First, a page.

Chaos and Kanji is the blog where I write about my adventures through Japan!

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Tuesday, November 25, 2014

Aikatsu: The Card Game Sweeping the Nation (in Japan, at least)

You can forget about Pokemon. The latest craze for little boys is Yokai Watch. But that's for another day. Instead, let's talk about something for girls... and old men?
Aikatsu is a card/video game of sorts, which is basically slang for "Idol Activities" in Japanese. The game is based on collectible cards, similar to CardGen, which instead of players feature articles of clothing. You use these cards to "dress" your idol, which helps her to pass auditions and become more successful.

The game came into being in late 2012, and continues to be highly popular today. There's an anime (cartoon on TV), movie, and two Nintendo 3DS video games. Plus a manga (comic book). 

Many elementary school girls are obsessed with this game, and I've been curious about it for a while now. I've come to find out that many adult men enjoy playing the game too, which is kind of disturbing but not so surprising when you know how obsessed men can be with idols and games.

I'm still learning and I'm interested in sharing more details with you. The official website (in Japanese only) has images of all the cards, and several of the special cards feature actual performers. I'll have some regular cards for you at some point to share (because, hey, it's fun to try to figure this all out), but I'm currently trying to build a set of all the performer cards.
 I first discovered that the above girl, Kanna Hashimoto, has a few promos for the 2015 first series set. All three are pictured above.
 The outfits coordinate, with tops, bottoms, shoes, and occasional accessories. The accessories might not exist for every outfit; I haven't figured that out yet and I'm not sure I want to put in the time to find out.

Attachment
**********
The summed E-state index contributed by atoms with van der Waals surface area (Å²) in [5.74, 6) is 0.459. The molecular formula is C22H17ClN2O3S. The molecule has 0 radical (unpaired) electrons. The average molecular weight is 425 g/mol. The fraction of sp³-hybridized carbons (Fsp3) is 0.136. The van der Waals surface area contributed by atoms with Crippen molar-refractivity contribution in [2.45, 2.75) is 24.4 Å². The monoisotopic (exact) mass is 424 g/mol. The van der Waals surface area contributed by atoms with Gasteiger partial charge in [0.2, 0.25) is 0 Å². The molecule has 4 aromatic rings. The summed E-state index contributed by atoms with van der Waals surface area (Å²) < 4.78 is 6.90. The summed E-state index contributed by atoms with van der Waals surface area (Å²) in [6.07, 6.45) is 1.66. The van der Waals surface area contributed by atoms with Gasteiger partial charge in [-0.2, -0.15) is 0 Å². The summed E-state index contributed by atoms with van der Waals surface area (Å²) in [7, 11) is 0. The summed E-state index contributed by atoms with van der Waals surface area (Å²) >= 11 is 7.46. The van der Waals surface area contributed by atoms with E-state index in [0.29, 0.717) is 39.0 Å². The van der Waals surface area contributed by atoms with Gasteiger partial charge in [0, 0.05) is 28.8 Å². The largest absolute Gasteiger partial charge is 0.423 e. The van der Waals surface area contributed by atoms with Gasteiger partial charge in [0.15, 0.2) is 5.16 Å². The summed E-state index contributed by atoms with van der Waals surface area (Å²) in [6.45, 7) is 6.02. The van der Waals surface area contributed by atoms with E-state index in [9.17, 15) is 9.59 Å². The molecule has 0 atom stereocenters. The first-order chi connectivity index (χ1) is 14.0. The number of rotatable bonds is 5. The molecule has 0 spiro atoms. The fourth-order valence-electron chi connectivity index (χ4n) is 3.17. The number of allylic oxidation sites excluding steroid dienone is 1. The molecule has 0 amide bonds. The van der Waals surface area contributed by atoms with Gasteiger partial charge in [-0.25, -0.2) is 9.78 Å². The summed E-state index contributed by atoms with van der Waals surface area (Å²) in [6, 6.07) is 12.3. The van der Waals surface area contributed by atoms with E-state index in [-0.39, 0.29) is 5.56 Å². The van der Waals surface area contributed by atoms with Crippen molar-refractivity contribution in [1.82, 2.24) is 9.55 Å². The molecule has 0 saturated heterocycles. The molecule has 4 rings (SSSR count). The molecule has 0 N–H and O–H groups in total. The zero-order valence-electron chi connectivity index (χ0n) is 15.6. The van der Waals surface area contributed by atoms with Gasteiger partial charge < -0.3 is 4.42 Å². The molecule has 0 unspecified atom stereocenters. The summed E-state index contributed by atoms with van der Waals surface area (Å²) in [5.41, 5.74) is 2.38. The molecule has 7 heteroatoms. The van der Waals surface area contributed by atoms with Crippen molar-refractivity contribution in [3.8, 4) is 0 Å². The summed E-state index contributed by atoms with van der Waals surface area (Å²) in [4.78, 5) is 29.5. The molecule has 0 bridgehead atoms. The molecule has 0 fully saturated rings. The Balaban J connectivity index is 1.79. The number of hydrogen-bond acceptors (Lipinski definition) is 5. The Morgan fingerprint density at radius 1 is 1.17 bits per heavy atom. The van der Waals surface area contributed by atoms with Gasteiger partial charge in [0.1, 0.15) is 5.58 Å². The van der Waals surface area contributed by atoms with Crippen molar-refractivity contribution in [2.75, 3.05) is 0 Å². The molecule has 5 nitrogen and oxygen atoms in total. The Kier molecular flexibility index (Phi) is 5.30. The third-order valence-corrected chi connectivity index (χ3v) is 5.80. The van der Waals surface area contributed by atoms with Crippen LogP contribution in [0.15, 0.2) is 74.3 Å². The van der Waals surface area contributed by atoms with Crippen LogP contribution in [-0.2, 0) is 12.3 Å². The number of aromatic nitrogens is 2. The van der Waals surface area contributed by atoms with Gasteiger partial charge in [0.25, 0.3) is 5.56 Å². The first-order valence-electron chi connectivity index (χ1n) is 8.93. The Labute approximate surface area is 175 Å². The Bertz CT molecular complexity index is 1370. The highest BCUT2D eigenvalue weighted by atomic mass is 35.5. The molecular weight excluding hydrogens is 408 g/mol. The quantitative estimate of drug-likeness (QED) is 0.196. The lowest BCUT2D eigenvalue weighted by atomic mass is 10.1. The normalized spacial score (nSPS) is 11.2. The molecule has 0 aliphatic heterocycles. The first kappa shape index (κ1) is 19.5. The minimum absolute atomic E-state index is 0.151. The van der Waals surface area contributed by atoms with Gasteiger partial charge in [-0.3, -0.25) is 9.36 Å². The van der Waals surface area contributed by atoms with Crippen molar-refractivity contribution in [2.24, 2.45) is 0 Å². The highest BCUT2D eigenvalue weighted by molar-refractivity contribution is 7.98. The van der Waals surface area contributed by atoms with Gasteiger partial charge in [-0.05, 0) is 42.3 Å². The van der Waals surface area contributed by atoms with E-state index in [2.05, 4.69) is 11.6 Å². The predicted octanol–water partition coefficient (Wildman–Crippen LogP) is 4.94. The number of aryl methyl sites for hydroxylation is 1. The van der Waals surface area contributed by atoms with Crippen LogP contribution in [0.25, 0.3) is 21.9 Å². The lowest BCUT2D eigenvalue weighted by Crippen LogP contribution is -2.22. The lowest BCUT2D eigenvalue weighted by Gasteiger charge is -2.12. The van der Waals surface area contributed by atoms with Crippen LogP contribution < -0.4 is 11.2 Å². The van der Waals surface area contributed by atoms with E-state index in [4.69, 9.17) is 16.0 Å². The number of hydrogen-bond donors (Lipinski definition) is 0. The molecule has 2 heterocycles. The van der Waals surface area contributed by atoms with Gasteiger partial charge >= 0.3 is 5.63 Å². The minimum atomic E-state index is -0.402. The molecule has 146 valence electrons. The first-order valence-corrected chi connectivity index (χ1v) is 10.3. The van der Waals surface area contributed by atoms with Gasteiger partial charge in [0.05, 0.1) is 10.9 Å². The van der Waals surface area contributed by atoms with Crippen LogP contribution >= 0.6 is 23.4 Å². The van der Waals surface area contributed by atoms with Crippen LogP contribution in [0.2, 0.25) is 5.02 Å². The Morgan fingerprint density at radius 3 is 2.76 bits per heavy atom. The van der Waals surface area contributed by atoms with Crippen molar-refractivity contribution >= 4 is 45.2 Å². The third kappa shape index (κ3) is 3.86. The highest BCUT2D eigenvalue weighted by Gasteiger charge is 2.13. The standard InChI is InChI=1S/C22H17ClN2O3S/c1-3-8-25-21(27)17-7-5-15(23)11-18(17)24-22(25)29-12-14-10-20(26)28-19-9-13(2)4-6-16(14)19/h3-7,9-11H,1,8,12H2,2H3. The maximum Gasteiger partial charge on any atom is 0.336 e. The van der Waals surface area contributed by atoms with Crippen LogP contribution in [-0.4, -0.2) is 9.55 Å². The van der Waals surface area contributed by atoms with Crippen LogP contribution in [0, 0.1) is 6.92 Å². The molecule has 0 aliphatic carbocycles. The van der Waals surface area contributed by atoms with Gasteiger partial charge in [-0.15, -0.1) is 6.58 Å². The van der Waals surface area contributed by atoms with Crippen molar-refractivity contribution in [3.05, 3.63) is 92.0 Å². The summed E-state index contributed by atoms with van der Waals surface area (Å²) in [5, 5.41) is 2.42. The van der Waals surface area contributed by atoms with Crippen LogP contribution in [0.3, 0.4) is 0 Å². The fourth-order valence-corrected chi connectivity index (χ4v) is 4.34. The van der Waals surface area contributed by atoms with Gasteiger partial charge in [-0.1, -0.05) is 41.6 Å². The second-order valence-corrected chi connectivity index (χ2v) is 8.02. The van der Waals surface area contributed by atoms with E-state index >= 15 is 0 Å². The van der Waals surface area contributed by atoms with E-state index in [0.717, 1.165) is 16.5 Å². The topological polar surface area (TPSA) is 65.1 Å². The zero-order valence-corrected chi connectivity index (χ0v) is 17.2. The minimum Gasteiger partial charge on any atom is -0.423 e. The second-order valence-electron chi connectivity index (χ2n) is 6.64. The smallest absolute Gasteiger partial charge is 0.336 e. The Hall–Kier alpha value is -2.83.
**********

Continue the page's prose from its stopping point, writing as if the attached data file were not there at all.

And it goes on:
Some outfits include the top and bottom, as Kanna's does here. The backs of the outfit cards show the complete outfit, along with all the pieces that put it together. You can see here the dress from the front, the accessories package card, and the shoes.
 And here are the shoes. Notice that the backs change based on which part of the outfit you have.
The other Kanna promo is a tiara card, which has a full outfit to go with it that I haven't seen yet.
If you're wondering, Kanna Hashimoto jumped to major national fame last year as a member of a Kyushu-based idol group, and was labeled as a once-in-a-thousand-years idol. She has since made plenty of appearances as a spokeswoman, including a few Softbank cell phone commercials.

And I think that's enough cuteness for the week. But if there's any more interest, there will be more in the future.

Sunday, November 23, 2014

2009 Ibaraki Golden Golds 5th Anniversary Team Set

The Golden Golds are an independent team in Ibaraki Prefecture, not too far north from Tokyo. Their first season was 2005, and after the 2009 season a card set was released to celebrate their fifth anniversary, though they celebrated playing five seasons instead of playing for five years.

The set starts with the manager and coaches, followed by the catchers and infielders, and then the outfielders, as has become the standard with Japanese card team sets.
 The players' names may or may not be in English. And as you see with #14 below, some players have special notations under their name.

 Take a look at player 18 above. He is sponsored by cell phone/service provider au, which is featured prominently on his jersey and even ends up on his card.
 Note the color change - different positions have different colors. And the #27 catcher is sponsored by Coca Cola (コカ・コーラ).
 The biggest draw of the Golden Golds, and probably the card set, is Ayumi Kataoka, a woman ballplayer who joined the team as a 19 year old at its inception. She has also been the team's manager since 2011. Kataoka has her own card set, and apparently instead of being jersey number "one" it is read as "はじめて" (hajimete, "the first time").






Each box set comes with the complete base set of 32 cards plus two special cards.

All cards have a signature parallel, and I'm sure each box contained at least one of these. Nine players are in the "GG9" autographed insert set, limited to 50 cards each. Two jersey cards, with 120 copies, and a total of 200 signed "cheki" instant photos.

Tuesday, November 18, 2014

Train-ing Time: A Pack of Train Cards

On my other blog, one of the October snacks was a package with gum and some train cards. I thought I might share those cards here as well!

For about $1, you get, well, a square of gum and two train cards. There are 20 cards in the set, so with perfect collation it takes only $10 to build a set. 
 They aren't black and white, it just looks that way because the train has very little color. The photos are full-bleed, with the train model and operator at the bottom (800 series, JR Kyushu).
 The backs are black and white, with lots of details on the train.
 The other card I pulled is from JR East, the 0 series, all the way from 1964.
It's amazing that the 800-series bullet train reaches 260 km/hr, while the 50-year-old 0 series hits 220 km/hr. Not much of an improvement if you ask me!

There are several other train sets out there, and if there's any interest I'll hunt some cards down. Just leave a comment below!